3D images were processed through SPM5 software package (Statistical Parametric Mapping, Version 5; Wellcome Department of Imaging Neuroscience, London, UK; http://www.fil.ion.ucl.ac.uk/spm), running on Matlab 7.0.1 (Math-Works, Natick, MA, USA). DICOM files were converted in ANALYZE format image, the extracranial voxels were removed and the anterior commissure (AC) was manually set for all images as the origin of the spatial coordinates for an anatomical normalization algorithm implemented in SPM. Converted files were then segmented into gray and white matter and normalized to the GM population templates, generated from the complete image set, using the Diffeomorphic Anatomical Registration using Exponentiated Lie algebra (DARTEL) registration method .This non-linear warping technique minimizes between-subject structural variations.
Spatially normalized images were modulated by the Jacobian determinants derived from the spatial normalization, to ensure that the overall amount of each tissue class was not altered by the spatial normalization procedure. The final voxel resolution after DARTEL was 1.5 × 1.5 × 1.5 mm. Finally each modulated, warped GM image was transformed to MNI space and smoothed with an 8 mm full-width at half-maximum (FWHM) Gaussian kernel filter. The experimenter performing the MRN computations was blinded to the results of previous EEG works, so that there were not biases in the analysis.
VBM results were assessed at an uncorrected threshold of p < 0.001. This threshold has an important limit in that it allows the type I statistical error. Anyway, a more permissive threshold could be more adequate to this explorative study, it in order to avoid the beta (or type II) statistic error, with the risk to neglect interesting results. Anyway, the power of the study was allowed by size of the sample, and by the robust results of the subsequent analyses. The sample was disaggregated into three groups according to three increasing values of alpha3/alpha2 ratio: low-a3/a2 (a3/a2<1), middle-a3/a2 (1<a3/a2<1.16), high-a3/a2 (a3/a2>1.17).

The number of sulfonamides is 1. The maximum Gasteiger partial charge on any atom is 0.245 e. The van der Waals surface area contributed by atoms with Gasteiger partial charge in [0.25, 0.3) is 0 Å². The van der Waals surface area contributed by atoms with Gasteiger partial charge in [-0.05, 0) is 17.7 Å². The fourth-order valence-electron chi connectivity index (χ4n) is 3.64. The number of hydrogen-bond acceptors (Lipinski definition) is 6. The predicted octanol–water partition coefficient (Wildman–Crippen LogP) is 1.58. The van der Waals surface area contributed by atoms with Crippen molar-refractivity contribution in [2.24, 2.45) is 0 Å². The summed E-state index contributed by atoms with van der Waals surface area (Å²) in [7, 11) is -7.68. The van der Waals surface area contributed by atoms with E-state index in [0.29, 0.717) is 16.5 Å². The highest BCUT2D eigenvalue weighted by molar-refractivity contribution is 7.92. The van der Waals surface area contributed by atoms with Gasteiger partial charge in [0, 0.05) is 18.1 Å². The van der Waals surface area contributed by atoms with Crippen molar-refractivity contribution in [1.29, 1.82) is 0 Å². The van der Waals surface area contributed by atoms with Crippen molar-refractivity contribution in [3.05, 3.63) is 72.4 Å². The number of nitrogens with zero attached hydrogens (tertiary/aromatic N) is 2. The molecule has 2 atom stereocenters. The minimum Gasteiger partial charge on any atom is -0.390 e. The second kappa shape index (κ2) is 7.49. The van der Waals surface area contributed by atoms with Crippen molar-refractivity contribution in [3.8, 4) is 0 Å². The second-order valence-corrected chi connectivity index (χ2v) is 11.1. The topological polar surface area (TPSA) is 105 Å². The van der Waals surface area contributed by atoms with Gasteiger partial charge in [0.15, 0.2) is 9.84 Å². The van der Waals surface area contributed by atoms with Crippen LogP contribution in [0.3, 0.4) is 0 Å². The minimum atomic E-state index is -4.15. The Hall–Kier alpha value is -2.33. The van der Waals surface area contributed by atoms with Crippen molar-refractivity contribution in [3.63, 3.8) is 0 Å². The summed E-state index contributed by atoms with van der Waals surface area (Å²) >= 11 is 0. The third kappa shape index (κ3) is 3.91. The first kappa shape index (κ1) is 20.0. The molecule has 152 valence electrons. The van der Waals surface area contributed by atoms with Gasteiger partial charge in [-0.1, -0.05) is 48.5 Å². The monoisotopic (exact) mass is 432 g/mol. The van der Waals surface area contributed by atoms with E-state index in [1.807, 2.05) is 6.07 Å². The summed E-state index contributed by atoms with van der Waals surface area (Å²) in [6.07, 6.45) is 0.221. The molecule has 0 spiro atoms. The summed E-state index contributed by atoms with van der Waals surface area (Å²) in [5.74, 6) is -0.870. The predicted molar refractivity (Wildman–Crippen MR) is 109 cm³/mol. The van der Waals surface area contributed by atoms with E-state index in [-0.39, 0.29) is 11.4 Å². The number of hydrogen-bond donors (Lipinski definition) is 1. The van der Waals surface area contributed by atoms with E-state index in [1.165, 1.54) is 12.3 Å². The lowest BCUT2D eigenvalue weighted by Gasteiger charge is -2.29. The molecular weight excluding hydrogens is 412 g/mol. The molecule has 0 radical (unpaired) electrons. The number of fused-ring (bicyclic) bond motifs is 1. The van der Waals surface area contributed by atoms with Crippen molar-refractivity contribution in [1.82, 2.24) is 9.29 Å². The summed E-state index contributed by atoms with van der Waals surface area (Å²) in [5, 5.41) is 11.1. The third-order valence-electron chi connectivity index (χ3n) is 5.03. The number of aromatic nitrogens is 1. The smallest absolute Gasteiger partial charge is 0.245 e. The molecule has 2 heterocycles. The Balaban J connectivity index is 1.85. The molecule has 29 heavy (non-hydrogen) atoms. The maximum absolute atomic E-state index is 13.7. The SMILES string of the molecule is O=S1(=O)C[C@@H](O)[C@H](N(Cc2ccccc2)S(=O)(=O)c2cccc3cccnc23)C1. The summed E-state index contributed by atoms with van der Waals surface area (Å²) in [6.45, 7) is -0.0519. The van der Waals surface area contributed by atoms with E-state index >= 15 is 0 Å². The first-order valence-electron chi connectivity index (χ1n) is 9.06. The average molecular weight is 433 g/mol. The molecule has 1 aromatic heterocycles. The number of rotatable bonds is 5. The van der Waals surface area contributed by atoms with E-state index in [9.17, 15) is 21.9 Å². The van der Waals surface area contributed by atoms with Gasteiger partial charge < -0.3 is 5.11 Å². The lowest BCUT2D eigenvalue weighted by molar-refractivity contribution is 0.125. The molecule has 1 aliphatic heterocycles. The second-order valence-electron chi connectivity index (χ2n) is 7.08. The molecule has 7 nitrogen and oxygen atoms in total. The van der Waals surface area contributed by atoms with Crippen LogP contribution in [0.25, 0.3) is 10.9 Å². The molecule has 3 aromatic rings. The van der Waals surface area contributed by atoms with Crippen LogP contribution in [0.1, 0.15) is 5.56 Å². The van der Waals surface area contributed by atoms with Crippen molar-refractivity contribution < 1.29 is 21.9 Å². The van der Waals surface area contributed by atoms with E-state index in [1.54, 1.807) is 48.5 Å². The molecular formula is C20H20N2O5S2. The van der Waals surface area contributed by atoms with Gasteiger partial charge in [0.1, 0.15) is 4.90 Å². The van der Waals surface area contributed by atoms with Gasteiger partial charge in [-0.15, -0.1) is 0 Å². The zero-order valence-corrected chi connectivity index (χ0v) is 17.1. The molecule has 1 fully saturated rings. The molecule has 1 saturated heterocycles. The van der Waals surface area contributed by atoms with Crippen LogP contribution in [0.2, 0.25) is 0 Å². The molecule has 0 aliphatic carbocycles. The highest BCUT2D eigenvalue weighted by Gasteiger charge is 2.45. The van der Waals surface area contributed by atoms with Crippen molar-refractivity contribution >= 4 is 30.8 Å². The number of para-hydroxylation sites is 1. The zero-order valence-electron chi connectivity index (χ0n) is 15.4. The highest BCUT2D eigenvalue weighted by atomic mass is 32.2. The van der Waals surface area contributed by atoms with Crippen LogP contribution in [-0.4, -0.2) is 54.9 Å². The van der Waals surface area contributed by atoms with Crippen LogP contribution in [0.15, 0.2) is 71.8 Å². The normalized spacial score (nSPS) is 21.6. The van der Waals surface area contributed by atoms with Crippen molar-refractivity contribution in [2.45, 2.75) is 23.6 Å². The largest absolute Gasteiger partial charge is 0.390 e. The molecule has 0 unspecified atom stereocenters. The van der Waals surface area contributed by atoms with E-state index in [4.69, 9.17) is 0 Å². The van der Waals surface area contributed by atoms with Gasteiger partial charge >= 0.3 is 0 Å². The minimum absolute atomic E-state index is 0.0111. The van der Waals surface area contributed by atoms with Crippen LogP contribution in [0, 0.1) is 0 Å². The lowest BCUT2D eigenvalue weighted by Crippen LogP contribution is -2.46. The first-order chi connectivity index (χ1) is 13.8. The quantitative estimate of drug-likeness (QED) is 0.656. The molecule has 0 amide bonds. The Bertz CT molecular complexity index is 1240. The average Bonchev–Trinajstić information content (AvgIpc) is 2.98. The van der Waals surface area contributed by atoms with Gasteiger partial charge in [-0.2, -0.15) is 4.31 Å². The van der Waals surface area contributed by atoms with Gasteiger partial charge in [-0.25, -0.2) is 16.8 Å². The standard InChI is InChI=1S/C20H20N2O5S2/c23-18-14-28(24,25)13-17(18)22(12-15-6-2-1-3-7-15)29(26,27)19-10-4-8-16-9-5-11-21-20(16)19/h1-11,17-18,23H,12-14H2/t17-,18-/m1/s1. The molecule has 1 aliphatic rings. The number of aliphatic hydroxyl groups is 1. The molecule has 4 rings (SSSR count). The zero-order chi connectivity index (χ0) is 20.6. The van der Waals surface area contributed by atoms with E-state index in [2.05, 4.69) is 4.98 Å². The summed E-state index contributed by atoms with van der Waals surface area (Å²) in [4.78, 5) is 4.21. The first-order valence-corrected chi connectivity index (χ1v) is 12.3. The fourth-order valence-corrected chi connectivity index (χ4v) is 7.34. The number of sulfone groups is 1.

Voxel-based analyses were carried out comparing the three patient groups with increasing values of the alpha3/alpha2 ratio (high-a3/a2; middle-a3/a2; low-a3/a2).
Between-group regional differences in GM volumes were assessed by using an ANCOVA model, modelling the effects of groups (high, middle, low), and parametric nuisance covariates (age, gender, education, MMSE scores as covariates). Moreover, the total intracranial volume was introduced in the statistical analysis as a covariate, to avoid the confounding item of the global cortical atrophy. The total intracranial volume (TIV) was computed by manually tracing the entire intracranial cavity on 7 mm thick coronal slices, by the use of the software DISPLAY 1.3 tools. Correlation or regression analyses were not performed. The reason is that the EEG markers represents different patients population (MCI who will convert and MCI who will not), as previously demonstrated . As a consequence, it is not correct to use the regression analysis because significant results should have masked. It would be possible only within each of the three groups individuated by the tertile subdivisions, but the size of each group dose not allows a powerful regression analysis.